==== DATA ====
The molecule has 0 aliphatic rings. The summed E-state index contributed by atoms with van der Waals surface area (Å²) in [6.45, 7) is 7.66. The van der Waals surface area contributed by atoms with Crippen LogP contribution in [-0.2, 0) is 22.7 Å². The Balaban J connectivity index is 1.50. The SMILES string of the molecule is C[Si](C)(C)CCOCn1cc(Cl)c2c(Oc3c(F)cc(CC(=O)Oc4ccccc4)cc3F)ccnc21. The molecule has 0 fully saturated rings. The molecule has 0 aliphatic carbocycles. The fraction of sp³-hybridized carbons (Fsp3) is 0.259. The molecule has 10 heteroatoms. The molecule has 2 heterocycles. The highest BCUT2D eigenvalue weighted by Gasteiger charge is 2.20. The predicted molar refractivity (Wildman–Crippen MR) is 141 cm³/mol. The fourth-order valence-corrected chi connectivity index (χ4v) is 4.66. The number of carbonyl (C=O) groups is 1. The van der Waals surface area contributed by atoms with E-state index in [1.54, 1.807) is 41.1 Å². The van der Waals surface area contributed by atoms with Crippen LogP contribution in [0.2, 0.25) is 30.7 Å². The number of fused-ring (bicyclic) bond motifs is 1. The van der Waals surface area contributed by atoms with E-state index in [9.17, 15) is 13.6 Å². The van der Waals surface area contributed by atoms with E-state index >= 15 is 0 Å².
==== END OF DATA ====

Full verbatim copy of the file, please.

The molecule has 0 aliphatic rings. The summed E-state index contributed by atoms with van der Waals surface area (Å²) in [6.45, 7) is 7.66. The van der Waals surface area contributed by atoms with Crippen LogP contribution in [-0.2, 0) is 22.7 Å². The Balaban J connectivity index is 1.50. The SMILES string of the molecule is C[Si](C)(C)CCOCn1cc(Cl)c2c(Oc3c(F)cc(CC(=O)Oc4ccccc4)cc3F)ccnc21. The molecule has 0 fully saturated rings. The molecule has 0 aliphatic carbocycles. The fraction of sp³-hybridized carbons (Fsp3) is 0.259. The molecule has 10 heteroatoms. The molecule has 2 heterocycles. The highest BCUT2D eigenvalue weighted by Gasteiger charge is 2.20. The predicted molar refractivity (Wildman–Crippen MR) is 141 cm³/mol. The fourth-order valence-corrected chi connectivity index (χ4v) is 4.66. The number of carbonyl (C=O) groups is 1. The van der Waals surface area contributed by atoms with E-state index in [1.54, 1.807) is 41.1 Å². The van der Waals surface area contributed by atoms with Crippen LogP contribution in [0.2, 0.25) is 30.7 Å². The number of fused-ring (bicyclic) bond motifs is 1. The van der Waals surface area contributed by atoms with E-state index in [9.17, 15) is 13.6 Å². The van der Waals surface area contributed by atoms with E-state index >= 15 is 0 Å².